IEAGHG organised the fourth Post Combustion Capture Conference (PCCC4) in Birmingham, Alabama, supported by NCCC. The event attracted 110 attendees from 16 countries and included two visits to full-scale Carbon Capture facilities, the NCCC and Kemper sites.
PCCC-4 opened with a visit to the NCCC facilities, where we were lucky to see the membrane-based post-combustion capture technology based on the new PI-2 material (presented recently in the 2017 NETL CO2 Capture Review meeting, see http://ieaghg.org/docs/General_Docs/Information_Papers/2017-IP51.pdf), chemical absorption system (now testing systems developed in collaboration with University of Texas at Austin (UTA)) and pre-combustion process.
The three days of PCCC4 presentations opened with plenary sessions, which included talks on the NCCC and Kemper demonstration projects, CCS in China and USA, followed by updates from the technologies tested by UTA. Moreover, a different policies perspective, given by Clear Path, completed the overview of the global CCS status.
Approximately 45 technical presentations included international research on 2nd - 3rd generation capture systems, novel solvents, modelling, industrial emissions, environmental impacts, pilot and large scale projects. On Tuesday, I was lucky to chair two fascinating sessions on last advances on amine solvents and industrial emissions. Firstly, we had the opportunity to see the last progresses on two research lines on hybrid amine solvents. We saw previous updates in TCCS-9 (see http://ieaghg.org/publications/blog/119-meetings-and-conferences/796-tccs-9) and GHGT-13: first, containing organic compounds and, secondly, including imidazoles, explained by UTA and NTNU respectively. In that case, recent kinetic results contributed to the further evaluation of those systems. Two presentations, given by Trimeric Corporation and UTA, showed the NO2 removal with Aqueous Sulfite process at two scales, including pilot testing at NCCC. Updates on cyclic oxidation piperazine and its avoidance were also given by Paul Nielsen, from UTA. Apart from amine solutions, biphasic solvents are lately emerging due to several advantages they might offer, as reduction of stripper size. We saw different approaches, based on liquid-liquid solvents (Ilinois State Geological Survey), based on precipitating systems (Lund University) and using catalysts. Still, the debate on high viscosity of the rich phase must be considered and research on the impact of that on the techno-economic analysis is still ongoing.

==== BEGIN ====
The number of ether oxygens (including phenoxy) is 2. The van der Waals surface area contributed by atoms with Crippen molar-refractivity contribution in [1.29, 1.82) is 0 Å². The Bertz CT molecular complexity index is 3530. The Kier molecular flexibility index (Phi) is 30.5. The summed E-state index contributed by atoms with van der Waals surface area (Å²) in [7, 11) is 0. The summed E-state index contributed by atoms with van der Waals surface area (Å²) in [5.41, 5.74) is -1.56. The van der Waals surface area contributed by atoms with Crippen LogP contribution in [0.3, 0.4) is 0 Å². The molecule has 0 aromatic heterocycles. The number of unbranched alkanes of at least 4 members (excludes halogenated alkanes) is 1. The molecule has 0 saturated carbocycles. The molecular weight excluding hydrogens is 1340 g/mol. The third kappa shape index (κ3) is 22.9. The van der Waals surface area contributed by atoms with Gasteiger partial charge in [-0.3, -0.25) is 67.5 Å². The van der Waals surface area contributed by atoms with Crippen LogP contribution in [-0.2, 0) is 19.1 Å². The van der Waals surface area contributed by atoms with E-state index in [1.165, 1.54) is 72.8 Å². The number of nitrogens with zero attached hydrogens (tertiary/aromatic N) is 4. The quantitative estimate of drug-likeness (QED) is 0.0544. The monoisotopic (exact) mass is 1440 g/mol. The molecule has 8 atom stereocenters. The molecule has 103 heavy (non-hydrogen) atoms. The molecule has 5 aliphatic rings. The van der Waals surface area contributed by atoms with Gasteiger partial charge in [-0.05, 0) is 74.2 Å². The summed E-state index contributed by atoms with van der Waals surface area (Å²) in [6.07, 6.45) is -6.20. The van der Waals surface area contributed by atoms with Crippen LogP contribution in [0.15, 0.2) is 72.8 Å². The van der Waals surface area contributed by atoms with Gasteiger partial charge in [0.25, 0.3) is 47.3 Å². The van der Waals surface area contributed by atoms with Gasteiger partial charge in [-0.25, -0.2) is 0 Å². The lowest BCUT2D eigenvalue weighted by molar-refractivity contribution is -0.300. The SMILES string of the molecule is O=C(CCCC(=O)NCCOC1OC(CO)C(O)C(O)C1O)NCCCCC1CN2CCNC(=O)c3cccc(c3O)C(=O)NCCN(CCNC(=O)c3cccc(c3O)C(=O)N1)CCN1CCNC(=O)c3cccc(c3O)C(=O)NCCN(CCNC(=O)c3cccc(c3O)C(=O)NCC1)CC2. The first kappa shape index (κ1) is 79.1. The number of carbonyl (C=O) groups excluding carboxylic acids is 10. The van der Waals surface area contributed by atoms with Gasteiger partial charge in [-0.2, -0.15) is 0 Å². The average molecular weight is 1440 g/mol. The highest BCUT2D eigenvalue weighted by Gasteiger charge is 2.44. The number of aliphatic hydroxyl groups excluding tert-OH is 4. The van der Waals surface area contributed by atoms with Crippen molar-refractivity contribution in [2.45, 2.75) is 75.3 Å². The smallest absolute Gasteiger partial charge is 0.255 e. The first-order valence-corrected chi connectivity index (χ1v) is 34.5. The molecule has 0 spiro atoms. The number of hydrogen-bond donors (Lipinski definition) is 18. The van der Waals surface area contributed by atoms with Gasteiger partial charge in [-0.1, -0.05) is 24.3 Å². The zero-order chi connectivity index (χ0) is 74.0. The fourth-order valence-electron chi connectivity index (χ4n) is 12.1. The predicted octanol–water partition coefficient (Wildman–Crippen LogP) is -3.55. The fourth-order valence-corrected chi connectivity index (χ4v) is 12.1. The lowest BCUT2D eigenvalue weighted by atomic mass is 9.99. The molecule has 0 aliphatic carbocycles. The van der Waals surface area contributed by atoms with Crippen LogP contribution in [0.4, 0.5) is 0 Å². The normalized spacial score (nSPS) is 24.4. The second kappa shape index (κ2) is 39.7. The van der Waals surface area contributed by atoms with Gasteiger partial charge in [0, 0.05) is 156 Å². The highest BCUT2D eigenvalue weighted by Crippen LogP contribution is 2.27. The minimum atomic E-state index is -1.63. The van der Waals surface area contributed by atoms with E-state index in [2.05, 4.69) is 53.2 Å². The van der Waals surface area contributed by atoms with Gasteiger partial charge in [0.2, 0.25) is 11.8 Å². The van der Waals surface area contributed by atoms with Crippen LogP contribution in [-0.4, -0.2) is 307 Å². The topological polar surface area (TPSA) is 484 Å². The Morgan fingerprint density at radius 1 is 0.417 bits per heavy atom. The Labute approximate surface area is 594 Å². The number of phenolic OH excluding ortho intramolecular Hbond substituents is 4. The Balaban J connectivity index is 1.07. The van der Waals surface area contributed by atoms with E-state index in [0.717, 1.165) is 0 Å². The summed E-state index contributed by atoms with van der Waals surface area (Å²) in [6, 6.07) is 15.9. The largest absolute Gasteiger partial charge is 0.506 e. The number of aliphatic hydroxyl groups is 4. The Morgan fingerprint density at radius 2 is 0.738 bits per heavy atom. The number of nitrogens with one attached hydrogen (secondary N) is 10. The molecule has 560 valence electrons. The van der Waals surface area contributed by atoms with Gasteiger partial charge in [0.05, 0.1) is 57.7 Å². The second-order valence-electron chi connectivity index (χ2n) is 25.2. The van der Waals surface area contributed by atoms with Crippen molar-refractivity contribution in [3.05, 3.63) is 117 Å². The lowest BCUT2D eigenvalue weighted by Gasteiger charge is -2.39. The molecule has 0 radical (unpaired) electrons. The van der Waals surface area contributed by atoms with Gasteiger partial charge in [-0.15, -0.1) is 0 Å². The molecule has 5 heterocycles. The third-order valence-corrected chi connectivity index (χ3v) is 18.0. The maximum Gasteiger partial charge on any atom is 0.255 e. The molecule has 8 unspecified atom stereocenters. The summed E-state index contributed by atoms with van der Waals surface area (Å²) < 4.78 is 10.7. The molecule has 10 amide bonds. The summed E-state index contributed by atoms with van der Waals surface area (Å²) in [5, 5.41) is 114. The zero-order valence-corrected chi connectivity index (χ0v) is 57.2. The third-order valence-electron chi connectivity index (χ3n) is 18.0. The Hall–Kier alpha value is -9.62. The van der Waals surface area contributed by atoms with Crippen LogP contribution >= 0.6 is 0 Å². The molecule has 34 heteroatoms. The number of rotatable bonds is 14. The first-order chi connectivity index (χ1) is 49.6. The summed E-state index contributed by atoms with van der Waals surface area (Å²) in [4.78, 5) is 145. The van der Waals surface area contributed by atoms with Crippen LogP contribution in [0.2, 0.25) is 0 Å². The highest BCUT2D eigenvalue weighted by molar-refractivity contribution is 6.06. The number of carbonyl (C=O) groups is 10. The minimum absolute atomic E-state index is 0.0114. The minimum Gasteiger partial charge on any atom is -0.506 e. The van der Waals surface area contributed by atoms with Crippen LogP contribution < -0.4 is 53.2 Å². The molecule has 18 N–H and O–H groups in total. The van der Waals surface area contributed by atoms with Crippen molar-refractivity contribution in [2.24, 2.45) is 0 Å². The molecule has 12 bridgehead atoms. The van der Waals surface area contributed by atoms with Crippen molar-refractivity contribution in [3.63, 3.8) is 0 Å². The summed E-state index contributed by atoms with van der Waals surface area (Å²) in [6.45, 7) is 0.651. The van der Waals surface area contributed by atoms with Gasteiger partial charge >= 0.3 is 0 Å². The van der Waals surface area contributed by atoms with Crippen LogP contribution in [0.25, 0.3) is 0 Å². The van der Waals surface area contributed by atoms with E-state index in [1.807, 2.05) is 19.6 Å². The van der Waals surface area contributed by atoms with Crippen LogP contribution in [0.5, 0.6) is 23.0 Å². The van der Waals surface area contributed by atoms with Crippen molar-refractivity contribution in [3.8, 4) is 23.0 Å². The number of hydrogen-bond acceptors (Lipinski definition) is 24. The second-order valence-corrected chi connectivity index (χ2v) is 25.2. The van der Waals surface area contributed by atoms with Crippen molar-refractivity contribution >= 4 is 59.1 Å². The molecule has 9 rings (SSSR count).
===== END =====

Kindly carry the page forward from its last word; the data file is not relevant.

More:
Through the industrial emissions session, we saw a good mixture of technologies. Following the presentation in GHGT-13 (http://www.sciencedirect.com/science/article/pii/S1876610217319598), ETH Zurich continued their research on the chilled-ammonia process in the context of the CEMCAP project (see http://ieaghg.org/docs/General_Docs/Publications/Information_Papers/2017-IP33.pdf), where we observed great interest from the audience. The results from the Tomakomai demonstration project in Japan were engaging, where we heard about social perception and government acceptance. As highlight, the discussion on the difference between the storage capacity and injection limitation due to regulations gave an additional realistic point of view. It is interesting to highlight the talk given by Hajime Kimura, from Mizuho Information & Research Institute, showing the work on the creation of guidelines on environmental risks of CCS systems in Japan. Also UK representatives offered some contributions for the next steps on risks guidance.
The session on 2nd-3rd generation systems included new configurations for membrane systems, as the two-layer structure with nanoparticles presented by Shinshu University. Through scaling-up, demonstration projects presented in this event included the technologies tested at NCCC, TCM, PICA Plant, University of Kentucky and Niederaussem.
PCCC4 closed with the visit to the Kemper site, based in Mississippi. We had the opportunity to see the pre-combustion facilities, including the fluidised bed gasifier and the ash separator column. Moreover, Richar Exposito explained rock formation possibilities we can find in storage sites and different strategies on CO2 injection campaigns.
In conclusion, PCCC4 covered a wide range of emerging systems at advanced stage of development. Full-scale projects proved that CCS technologies are technically feasible but still some concerns on price, regulations and environment must be addressed. Next generation of post-combustion capture technologies can include any of the systems exhibited during this event and IEAGHG will continue looking at those closely.